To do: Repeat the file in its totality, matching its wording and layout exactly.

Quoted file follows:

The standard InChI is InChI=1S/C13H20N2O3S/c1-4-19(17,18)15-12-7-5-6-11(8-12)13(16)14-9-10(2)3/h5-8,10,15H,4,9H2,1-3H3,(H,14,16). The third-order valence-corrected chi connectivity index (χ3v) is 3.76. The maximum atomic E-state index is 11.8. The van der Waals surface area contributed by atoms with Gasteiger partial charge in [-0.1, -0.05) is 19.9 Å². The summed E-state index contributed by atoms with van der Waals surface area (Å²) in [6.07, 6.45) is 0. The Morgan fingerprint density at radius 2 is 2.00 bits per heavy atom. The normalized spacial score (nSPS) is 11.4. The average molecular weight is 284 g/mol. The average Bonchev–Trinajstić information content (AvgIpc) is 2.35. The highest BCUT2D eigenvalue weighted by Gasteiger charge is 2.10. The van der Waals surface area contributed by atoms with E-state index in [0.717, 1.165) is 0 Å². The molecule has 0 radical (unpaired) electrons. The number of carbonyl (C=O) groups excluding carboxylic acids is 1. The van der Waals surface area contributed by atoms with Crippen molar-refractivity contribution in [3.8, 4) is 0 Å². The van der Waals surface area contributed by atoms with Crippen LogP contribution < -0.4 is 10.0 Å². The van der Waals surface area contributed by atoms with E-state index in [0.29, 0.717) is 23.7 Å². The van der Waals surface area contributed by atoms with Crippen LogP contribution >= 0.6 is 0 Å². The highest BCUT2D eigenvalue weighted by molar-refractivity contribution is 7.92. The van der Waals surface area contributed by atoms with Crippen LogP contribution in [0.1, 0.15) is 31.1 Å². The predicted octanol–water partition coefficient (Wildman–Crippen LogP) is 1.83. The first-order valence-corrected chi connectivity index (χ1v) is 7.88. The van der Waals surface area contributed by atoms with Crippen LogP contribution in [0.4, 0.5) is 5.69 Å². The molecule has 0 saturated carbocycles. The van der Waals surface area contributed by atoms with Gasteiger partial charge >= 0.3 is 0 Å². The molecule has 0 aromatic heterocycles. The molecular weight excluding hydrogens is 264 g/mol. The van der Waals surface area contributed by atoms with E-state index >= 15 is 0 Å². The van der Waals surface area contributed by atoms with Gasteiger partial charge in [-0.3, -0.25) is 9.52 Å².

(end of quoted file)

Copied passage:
The standard InChI is InChI=1S/C13H20N2O3S/c1-4-19(17,18)15-12-7-5-6-11(8-12)13(16)14-9-10(2)3/h5-8,10,15H,4,9H2,1-3H3,(H,14,16). The third-order valence-corrected chi connectivity index (χ3v) is 3.76. The maximum atomic E-state index is 11.8. The van der Waals surface area contributed by atoms with Gasteiger partial charge in [-0.1, -0.05) is 19.9 Å². The summed E-state index contributed by atoms with van der Waals surface area (Å²) in [6.07, 6.45) is 0. The Morgan fingerprint density at radius 2 is 2.00 bits per heavy atom. The normalized spacial score (nSPS) is 11.4. The average molecular weight is 284 g/mol. The average Bonchev–Trinajstić information content (AvgIpc) is 2.35. The highest BCUT2D eigenvalue weighted by Gasteiger charge is 2.10. The van der Waals surface area contributed by atoms with E-state index in [0.717, 1.165) is 0 Å². The molecule has 0 radical (unpaired) electrons. The number of carbonyl (C=O) groups excluding carboxylic acids is 1. The van der Waals surface area contributed by atoms with Crippen molar-refractivity contribution in [3.8, 4) is 0 Å². The van der Waals surface area contributed by atoms with Crippen LogP contribution < -0.4 is 10.0 Å². The van der Waals surface area contributed by atoms with E-state index in [0.29, 0.717) is 23.7 Å². The van der Waals surface area contributed by atoms with Crippen LogP contribution >= 0.6 is 0 Å². The highest BCUT2D eigenvalue weighted by molar-refractivity contribution is 7.92. The van der Waals surface area contributed by atoms with Crippen LogP contribution in [0.1, 0.15) is 31.1 Å². The predicted octanol–water partition coefficient (Wildman–Crippen LogP) is 1.83. The first-order valence-corrected chi connectivity index (χ1v) is 7.88. The van der Waals surface area contributed by atoms with Crippen LogP contribution in [0.4, 0.5) is 5.69 Å². The molecule has 0 saturated carbocycles. The van der Waals surface area contributed by atoms with Gasteiger partial charge >= 0.3 is 0 Å². The molecule has 0 aromatic heterocycles. The molecular weight excluding hydrogens is 264 g/mol. The van der Waals surface area contributed by atoms with E-state index >= 15 is 0 Å². The van der Waals surface area contributed by atoms with Gasteiger partial charge in [-0.3, -0.25) is 9.52 Å².